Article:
Views expressed in opinion columns are the author's own.

"Sociological gobbledygook."

This is how Chief Justice John Roberts recently referred to the work of social scientists measuring gerrymandering. His words demonstrate a fundamental misunderstanding of data and jeopardize the work of the court.

The Supreme Court is currently considering Gill v. Whitford, which challenges Wisconsin's state assembly map. Central to the case is the work of political scientist Eric McGhee and law professor Nicholas Stephanopoulos, who have created a way to measure party bias in state redistricting. Their "efficiency gap" metric could quantify gerrymandering. However, Roberts has chosen to dismiss their evidence.

Economist writer Steven Mazie pointed out Roberts does not seem to understand the research he critiqued. Roberts makes the mistake of "conflating asymmetry with lack of proportional representation" and seems to dismiss the field of sociology as a whole. His comments demonstrate a deeply worrisome lack of social science literacy.

This is not the first time the Supreme Court has failed in this category. In Brown v. Board of Education of 1954, the court famously ruled the doctrine "separate but equal" was "inherently unequal." The court determined segregation was intrinsically harmful to black students based, in part, on "the Doll Test." Psychologists Mamie and Kenneth Clark designed a test using dolls of different colors to test children's racial perceptions. They concluded racial segregation created a feeling of inferiority in black children. The Supreme Court interpreted this evidence as proof that segregation was inherently unequal.

While the court inarguably made the right decision in striking down school segregation, the Doll Test findings were far from definitive. The test relied on a small sample size and did not include a control group. Institutionalized racism certainly makes a black student's education unequal to a white student's, but the social science in this case did not do an adequate job of demonstrating that fact. Harvard Law School professor Lani Guinier argues the court used "incomplete data" and may have "inadvertently reinforced" existing stigmas.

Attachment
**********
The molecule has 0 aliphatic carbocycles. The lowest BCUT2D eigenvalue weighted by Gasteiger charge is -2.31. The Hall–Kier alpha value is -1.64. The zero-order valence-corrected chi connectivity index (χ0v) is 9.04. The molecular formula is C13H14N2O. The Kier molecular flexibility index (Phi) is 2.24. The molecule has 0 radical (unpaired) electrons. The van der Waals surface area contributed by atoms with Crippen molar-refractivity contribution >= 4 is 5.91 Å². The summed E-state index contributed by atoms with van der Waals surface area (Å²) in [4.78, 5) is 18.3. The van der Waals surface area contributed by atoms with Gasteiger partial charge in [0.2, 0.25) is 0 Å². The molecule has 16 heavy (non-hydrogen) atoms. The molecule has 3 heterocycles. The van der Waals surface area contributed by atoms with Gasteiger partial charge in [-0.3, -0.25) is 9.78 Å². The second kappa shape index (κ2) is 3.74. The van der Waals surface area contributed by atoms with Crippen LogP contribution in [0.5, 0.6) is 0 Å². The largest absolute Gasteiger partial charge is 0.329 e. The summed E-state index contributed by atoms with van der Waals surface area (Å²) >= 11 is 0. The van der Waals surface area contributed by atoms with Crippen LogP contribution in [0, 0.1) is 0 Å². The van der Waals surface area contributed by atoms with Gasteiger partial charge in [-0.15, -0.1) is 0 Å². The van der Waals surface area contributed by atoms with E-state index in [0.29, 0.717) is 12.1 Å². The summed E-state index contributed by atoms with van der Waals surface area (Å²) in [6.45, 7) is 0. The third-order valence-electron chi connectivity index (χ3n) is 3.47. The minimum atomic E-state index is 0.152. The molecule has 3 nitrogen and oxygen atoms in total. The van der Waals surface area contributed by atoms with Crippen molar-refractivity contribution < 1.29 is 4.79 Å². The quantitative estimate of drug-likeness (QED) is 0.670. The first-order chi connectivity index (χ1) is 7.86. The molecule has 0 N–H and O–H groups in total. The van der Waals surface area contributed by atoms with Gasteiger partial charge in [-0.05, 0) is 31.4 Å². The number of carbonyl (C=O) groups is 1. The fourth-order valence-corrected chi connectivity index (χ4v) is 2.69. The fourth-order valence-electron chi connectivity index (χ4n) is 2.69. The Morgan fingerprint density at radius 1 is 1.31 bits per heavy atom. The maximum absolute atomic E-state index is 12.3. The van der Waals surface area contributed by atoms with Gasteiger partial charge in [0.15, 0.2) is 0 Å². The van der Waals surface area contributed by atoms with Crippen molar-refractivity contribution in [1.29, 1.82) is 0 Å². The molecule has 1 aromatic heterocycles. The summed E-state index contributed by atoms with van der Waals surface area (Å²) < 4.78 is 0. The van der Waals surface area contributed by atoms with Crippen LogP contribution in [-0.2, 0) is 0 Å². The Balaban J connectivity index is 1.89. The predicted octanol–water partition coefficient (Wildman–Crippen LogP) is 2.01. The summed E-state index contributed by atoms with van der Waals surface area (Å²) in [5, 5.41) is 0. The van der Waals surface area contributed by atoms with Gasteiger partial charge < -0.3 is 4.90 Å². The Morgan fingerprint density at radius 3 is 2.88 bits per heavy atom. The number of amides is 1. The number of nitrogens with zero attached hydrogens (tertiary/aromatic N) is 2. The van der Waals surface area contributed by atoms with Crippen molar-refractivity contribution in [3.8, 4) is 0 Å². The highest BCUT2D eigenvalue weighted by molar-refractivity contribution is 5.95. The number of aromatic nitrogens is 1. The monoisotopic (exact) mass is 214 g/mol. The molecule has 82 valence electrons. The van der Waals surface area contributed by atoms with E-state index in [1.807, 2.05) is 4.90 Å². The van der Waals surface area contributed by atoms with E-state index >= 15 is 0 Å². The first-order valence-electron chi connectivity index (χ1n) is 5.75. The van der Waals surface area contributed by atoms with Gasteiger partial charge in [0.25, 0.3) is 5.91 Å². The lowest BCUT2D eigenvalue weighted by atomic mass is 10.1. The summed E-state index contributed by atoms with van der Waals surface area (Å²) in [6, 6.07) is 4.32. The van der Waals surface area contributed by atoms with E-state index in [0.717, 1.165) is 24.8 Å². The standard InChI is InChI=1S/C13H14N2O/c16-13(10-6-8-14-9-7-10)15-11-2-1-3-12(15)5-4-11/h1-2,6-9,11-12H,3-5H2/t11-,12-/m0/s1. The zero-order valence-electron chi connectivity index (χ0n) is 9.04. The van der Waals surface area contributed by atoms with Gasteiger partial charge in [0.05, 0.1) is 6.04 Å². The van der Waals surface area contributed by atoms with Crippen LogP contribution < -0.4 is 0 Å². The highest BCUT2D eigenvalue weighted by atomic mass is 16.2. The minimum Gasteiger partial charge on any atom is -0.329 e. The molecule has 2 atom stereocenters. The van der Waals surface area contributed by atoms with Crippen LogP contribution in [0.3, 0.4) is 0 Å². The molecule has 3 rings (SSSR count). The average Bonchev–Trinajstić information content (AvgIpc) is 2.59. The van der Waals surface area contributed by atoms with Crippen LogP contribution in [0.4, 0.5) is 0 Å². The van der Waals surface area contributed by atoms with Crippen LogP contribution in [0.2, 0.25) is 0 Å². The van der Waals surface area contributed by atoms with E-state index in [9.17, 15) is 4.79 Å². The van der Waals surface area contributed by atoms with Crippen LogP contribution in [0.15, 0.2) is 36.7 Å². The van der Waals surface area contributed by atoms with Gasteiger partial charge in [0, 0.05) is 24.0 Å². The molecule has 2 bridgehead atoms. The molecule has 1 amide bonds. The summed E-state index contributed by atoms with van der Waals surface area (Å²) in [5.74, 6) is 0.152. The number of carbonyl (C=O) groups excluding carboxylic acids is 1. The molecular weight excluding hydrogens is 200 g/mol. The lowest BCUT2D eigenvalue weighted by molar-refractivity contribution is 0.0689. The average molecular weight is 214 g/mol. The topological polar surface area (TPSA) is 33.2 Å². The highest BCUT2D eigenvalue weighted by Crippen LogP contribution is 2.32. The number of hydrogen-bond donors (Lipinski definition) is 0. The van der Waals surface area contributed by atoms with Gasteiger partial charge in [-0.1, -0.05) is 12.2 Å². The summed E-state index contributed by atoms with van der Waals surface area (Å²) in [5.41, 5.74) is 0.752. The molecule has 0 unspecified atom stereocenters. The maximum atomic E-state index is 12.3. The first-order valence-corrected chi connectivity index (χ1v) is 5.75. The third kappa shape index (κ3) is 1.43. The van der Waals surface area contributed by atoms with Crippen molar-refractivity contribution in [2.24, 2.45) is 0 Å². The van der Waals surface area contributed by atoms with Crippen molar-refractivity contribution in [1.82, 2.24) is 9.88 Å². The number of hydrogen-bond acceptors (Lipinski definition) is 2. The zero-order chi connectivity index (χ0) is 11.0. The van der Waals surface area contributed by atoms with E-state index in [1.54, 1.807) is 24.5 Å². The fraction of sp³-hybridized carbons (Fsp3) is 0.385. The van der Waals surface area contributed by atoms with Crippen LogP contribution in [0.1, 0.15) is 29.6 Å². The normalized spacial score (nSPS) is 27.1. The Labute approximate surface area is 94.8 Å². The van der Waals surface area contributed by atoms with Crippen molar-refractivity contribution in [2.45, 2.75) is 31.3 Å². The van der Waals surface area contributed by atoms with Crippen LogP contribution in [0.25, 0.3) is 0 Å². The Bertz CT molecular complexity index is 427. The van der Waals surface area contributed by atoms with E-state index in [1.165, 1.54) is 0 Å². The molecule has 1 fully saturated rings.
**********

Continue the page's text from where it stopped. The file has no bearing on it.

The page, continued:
Though the court in Brown embraced data while the current court rejects it, both cases demonstrate ignorance of the rules of science. No matter the situation, social science discoveries deserve to be carefully considered. They cannot be accepted without question and cannot be rejected outright as "gobbledygook." It is up to the justices to determine when findings are rigorous and empirical.

In the nation's highest court, words set precedent. Roberts has to be aware his dismissal of sociology could have consequences beyond this case. It is crucial the court makes a habit of thoughtfully considering social science data. Good data gives us the chance to solve problems in ways we didn't know were possible. In this case, sociologists have found a way to identify gerrymandering and improve our democracy. Roberts' ignorance stands in the way.

Jack Lewis is a senior government and politics major. He can be reached at jlewis20@umd.edu.